• CVSS 7.2 – CVE-2023-41179: Trend Micro’s Apex One, both on-prem and SaaS versions, contain a vulnerability in their third party AV uninstaller module that can allow an attacker to execute arbitrary commands.

Warning: That PoC might contain more than you bargain for

There are plenty of reasons why security researchers publish proof of concept (PoC) code for the vulnerabilities they discover, but some ingenious malware actor has figured out PoCs are also a clever way to distribute malware.

Researchers from Palo Alto Networks’ Unit 42 said they’ve discovered a fake PoC for a remote code execution vulnerability in WinRAR that was identified on August 17. Only four days after the Zero Day Initiative disclosed the vulnerability a fake PoC was uploaded to GitHub by a threat actor using the alias “whalersplonk.”

The fake PoC script was based on another PoC that exploited an SQL injection vulnerability with the ultimate goal of installing the VenomRAT malware.

Unit 42 said it’s unlikely whalersplonk specifically targeted security researchers, and likely aimed to compromise other threat actors who take advantage of new PoCs. “Based on a timeline of events, we believe the threat actor had created the infrastructure and payload independently from the fake PoC. Once the vulnerability was publicly released, the actors acted quickly to capitalize on the severity,” Unit 42 explained.

Regardless, watch what you download.

Ransomware: Only getting worse, if insurance is a metric

Cyber insurance firm Coalition has released a mid-year look at the state of cyber security insurance, and found an increase in claims.

“The cyber threat landscape has become more volatile, and, as a result, we’ve seen claims become more severe and more common than ever,” said Chris Hendricks, head of Coalition incident response.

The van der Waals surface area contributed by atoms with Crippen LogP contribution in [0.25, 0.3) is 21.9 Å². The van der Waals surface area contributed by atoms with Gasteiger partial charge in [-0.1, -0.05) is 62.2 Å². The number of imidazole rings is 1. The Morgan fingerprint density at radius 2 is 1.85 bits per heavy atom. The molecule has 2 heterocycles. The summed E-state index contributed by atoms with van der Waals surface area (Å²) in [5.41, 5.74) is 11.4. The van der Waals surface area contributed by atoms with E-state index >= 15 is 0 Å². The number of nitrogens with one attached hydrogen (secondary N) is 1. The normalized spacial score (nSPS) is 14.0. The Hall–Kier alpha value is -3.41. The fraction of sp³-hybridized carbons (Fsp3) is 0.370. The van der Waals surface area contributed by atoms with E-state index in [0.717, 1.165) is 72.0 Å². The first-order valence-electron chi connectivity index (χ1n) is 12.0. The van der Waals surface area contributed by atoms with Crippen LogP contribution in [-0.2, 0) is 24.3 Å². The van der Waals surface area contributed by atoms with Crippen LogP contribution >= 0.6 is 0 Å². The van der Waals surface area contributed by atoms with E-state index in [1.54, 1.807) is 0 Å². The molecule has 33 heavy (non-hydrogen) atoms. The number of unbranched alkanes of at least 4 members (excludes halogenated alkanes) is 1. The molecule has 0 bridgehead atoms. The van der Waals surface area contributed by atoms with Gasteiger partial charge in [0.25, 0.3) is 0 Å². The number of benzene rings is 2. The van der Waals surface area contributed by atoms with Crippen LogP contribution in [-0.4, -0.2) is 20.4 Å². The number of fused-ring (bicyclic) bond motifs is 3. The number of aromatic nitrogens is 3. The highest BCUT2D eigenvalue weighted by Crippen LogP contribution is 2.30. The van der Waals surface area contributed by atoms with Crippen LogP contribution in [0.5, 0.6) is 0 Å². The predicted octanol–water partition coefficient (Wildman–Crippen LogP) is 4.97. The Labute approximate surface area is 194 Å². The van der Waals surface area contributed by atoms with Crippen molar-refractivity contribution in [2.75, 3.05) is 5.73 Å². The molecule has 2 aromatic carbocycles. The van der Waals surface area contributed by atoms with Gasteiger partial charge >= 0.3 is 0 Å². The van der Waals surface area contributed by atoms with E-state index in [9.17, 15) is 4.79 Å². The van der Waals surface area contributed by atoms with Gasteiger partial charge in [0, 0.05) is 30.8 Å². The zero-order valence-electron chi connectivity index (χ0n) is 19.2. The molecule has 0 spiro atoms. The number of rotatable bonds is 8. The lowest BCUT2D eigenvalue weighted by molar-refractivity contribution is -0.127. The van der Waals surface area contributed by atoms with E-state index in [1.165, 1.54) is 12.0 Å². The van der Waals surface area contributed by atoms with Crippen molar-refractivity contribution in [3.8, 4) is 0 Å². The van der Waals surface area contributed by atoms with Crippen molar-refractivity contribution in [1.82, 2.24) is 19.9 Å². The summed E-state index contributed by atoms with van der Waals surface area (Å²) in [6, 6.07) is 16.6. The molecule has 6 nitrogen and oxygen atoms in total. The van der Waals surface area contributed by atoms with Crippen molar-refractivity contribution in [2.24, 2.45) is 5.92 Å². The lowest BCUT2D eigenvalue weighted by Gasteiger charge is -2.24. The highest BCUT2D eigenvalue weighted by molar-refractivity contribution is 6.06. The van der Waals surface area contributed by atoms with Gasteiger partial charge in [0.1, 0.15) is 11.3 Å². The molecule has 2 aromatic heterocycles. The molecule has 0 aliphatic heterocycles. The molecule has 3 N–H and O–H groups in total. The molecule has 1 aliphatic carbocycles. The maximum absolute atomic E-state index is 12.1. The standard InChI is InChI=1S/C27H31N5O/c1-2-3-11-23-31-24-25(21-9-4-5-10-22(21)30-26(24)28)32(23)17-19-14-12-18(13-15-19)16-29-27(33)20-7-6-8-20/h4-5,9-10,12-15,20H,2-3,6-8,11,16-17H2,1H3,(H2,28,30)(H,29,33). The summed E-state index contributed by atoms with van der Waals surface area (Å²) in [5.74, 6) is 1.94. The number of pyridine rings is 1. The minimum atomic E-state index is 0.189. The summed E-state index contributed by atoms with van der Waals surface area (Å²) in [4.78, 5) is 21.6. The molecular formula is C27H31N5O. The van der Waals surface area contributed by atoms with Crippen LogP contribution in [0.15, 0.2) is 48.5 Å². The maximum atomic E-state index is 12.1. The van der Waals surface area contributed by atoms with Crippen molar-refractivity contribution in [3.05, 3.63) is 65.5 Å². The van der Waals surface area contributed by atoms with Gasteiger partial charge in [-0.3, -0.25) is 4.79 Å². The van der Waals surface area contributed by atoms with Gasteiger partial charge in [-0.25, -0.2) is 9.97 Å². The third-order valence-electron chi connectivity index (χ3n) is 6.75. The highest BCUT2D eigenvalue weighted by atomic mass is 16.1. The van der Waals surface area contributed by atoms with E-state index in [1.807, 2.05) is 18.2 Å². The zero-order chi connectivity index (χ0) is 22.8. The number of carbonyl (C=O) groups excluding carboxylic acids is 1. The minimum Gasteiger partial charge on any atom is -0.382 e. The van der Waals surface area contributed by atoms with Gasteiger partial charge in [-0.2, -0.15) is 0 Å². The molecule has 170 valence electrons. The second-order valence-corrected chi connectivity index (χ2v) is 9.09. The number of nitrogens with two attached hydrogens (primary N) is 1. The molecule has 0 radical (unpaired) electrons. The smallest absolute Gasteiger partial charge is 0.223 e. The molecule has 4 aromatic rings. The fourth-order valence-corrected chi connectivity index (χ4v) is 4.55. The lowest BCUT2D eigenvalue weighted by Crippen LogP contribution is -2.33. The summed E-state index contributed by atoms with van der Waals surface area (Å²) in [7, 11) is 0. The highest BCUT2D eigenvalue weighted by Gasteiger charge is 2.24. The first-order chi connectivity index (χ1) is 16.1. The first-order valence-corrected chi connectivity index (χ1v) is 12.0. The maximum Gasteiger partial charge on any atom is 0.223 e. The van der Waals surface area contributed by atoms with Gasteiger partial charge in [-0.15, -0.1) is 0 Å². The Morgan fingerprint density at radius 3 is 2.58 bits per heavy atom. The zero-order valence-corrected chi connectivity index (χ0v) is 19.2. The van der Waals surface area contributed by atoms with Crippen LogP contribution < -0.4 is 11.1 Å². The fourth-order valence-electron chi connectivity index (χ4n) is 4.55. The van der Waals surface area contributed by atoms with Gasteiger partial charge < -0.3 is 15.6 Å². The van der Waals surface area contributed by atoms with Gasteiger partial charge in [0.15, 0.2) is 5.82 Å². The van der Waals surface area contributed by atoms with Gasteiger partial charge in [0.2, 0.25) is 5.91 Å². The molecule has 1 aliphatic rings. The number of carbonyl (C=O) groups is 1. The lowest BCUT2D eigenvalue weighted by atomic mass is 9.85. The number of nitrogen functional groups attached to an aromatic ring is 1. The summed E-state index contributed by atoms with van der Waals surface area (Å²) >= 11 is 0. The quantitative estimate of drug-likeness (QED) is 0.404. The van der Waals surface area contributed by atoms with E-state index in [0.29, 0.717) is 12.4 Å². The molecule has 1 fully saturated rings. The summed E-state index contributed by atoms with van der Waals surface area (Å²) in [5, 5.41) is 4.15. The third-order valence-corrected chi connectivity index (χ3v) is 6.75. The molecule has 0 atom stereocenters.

Hendricks isn’t kidding. Coalition reports that it saw a 27 percent year-over-year increase in the first half of 2023 in the number of ransomware claims, and said the severity of those claims increased by 61 percent in the same period, and 117 percent over the past year.

Ransom demands are up too, with the average demand being reported by Coalition clients up to $1.62 million (£1.3m) – a 47 percent increase over the past six months, and a 74 percent year-over-year increase.

This squares with data from other sources that have reported considerable rises in ransom demands over the past year. Unfortunately, with insurance firms willing to negotiate ransom payments, said payments are continuing, making the likelihood cyber criminals keep using the tactic all the greater.

So stop paying your ransoms – along with Hendricks’s advice to “take an active role in improving … security defenses and make risk management a top priority.”

Sophos warns of rise in pig butchering liquidity mining scam

Security software outfit Sophos warned last week that a variant of the common pig butchering scam targets liquidity mining of cryptocurrency.

One ring of pig butcherers Sophos uncovered operated out of 14 domains and net over $1 million in only three months.

An example of the con included a victim who was lured to a scammer on an online dating app. The victim was convinced to participate in an (unbeknownst to them) fake liquidity pool he believed would provide a percentage of any fee paid when a trade was made, using a legitimate cryptocurrency app, Trust Wallet.

However, to join the pool, he had to give permission to another account to access his wallet to facilitate trade. Someone subsequently abused that trust and siphoned off the victim’s money.

Pig butchering scams got their rise in China before becoming a global nuisance. In the case Sophos outlined, the scammer pretending to be a love interest would sometimes accidentally and suspiciously respond to the victim in Chinese.

“What makes these sorts of scams particularly tricky is that they don’t require any malware to be installed on a victim’s device. They don’t even involve a fake app, like some of those we’ve encountered in other CryptoRom scams. This entire fake liquidity pool was run through the legitimate Trust Wallet app,” said Sophos researcher Sean Gallaher in a canned statement.

The researcher explained that while these scams were once rare, the security outfit is now seeing more than 500 fraudulent liquidity pool sites.

“Very few understand how legitimate cryptocurrency trading works, so it’s easy for these scammers to con their targets. There are even toolkits now for this sort of scam, making it simple for different pig butchering operations to add this type of crypto fraud to their arsenal,” said Gallagher. – Laura Dobberstein ®





Click Here For The Original Story

. . . . . . .